State Fair Security Team Train for Gun Scare

State Fair Security Team Train for Gun Scare
Safety Team Sign | Image by WFAA

The security team at the Texas State Fair was put through its paces on Friday, October 14, when some fairgoers reportedly tried to “create chaos” by initiating a false shooting scare, according to officials.

Dallas police officers arrived at the scene in response to a large crowd that came running out of the Fair Park gate around 8:50 p.m.

Viral videos from Twitter users show people panicked and confused amid rumors of an active shooter.

Thankfully, as Jeff Cotner, the director of security for the State Fair of Texas, explained to local news outlets, it took only “a matter of minutes” for his team to figure out that the situation was not a legitimate threat and to confirm that there were no active shooters and no injuries.

As a result, after the brief pause caused by the commotion, things were soon back to normal on the midway, as fair spokesperson Karissa Condoianis told local news outlets, with fairgoers lining up for rides and food stalls.

However, due to the incident, the fair did shut down at 10 p.m. — an hour earlier than normal.

The rapid response of the fair’s security team was likely due to the extensive training that the security team had undergone to prepare for all sorts of possible threats at the fairgrounds, according to Cotner.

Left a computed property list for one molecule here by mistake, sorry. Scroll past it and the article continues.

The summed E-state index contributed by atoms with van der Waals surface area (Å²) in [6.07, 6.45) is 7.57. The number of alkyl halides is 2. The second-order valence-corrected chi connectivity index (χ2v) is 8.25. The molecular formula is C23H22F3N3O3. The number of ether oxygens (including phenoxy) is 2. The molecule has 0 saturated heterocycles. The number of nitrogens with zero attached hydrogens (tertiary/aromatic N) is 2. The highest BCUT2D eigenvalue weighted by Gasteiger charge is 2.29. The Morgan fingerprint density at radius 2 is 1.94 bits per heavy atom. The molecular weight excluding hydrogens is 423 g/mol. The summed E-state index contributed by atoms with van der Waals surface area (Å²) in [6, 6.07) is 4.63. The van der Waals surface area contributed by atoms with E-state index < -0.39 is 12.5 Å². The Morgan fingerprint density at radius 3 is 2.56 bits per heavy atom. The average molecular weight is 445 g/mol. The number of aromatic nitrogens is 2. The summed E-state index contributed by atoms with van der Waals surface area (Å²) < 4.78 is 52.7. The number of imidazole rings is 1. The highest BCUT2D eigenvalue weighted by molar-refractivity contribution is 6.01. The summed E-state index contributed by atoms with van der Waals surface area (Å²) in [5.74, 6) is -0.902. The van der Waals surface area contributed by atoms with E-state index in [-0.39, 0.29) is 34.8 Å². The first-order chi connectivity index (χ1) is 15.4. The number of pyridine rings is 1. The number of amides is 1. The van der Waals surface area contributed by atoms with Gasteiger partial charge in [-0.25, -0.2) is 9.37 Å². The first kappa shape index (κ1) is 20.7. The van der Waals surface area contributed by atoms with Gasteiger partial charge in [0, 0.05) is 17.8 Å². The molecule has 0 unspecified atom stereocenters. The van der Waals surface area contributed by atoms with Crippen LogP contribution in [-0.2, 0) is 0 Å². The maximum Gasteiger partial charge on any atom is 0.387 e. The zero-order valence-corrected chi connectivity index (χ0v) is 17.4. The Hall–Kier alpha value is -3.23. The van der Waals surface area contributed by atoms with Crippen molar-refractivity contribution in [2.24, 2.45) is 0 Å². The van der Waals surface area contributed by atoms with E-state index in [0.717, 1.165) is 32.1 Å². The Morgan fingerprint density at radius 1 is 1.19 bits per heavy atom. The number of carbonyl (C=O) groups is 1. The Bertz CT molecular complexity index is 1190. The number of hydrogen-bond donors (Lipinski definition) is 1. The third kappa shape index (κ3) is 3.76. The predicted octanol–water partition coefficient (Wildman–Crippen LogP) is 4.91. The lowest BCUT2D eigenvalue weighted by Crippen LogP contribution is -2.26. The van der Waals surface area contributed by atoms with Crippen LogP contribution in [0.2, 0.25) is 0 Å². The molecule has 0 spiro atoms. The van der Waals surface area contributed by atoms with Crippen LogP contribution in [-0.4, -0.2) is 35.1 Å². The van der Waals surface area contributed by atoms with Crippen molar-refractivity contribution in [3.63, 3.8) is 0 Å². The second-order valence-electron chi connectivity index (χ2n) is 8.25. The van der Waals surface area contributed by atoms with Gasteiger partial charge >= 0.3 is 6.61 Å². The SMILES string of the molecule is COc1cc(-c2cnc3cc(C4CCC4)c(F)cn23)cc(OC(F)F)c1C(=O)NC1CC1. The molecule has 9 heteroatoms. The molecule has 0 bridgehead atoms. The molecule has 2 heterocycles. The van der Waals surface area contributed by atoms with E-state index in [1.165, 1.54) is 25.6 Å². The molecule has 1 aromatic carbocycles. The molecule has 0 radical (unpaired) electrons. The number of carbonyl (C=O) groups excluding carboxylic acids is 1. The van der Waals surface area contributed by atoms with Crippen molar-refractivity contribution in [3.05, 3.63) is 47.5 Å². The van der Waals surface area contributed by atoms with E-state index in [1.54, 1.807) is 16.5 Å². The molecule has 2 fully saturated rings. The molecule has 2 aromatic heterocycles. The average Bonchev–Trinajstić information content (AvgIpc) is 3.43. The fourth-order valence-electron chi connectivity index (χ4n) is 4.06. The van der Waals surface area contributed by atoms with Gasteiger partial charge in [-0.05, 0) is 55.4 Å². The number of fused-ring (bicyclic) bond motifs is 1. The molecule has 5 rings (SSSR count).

Cotner, also a retired deputy chief of the Dallas Police Department, explained to members of the local press that his team’s preparations for the fair start every February, when they begin developing emergency procedures and guidelines.

Part of this involves “tabletop scenarios” during which all safety and security units for the fair, as well as members from the Dallas Fire-Rescue Department and the Dallas Police Department, convene to come up with appropriate responses to a wide variety of potential issues.

Demonstrating an abundance of caution in their preparations, Cotner’s security team even ran training exercises with the Dallas Police Department’s SWAT team.

Indeed, training exercises such as these likely helped prepare his team for incidents like that seen on October 14.

“When you actually practice it, you get a lot of meaningful takeaways, and we were able to do it this year,” said Cotner. “It’s a big team effort. We cover all aspects of our operations. We think about it all year long. We integrate those together.”   

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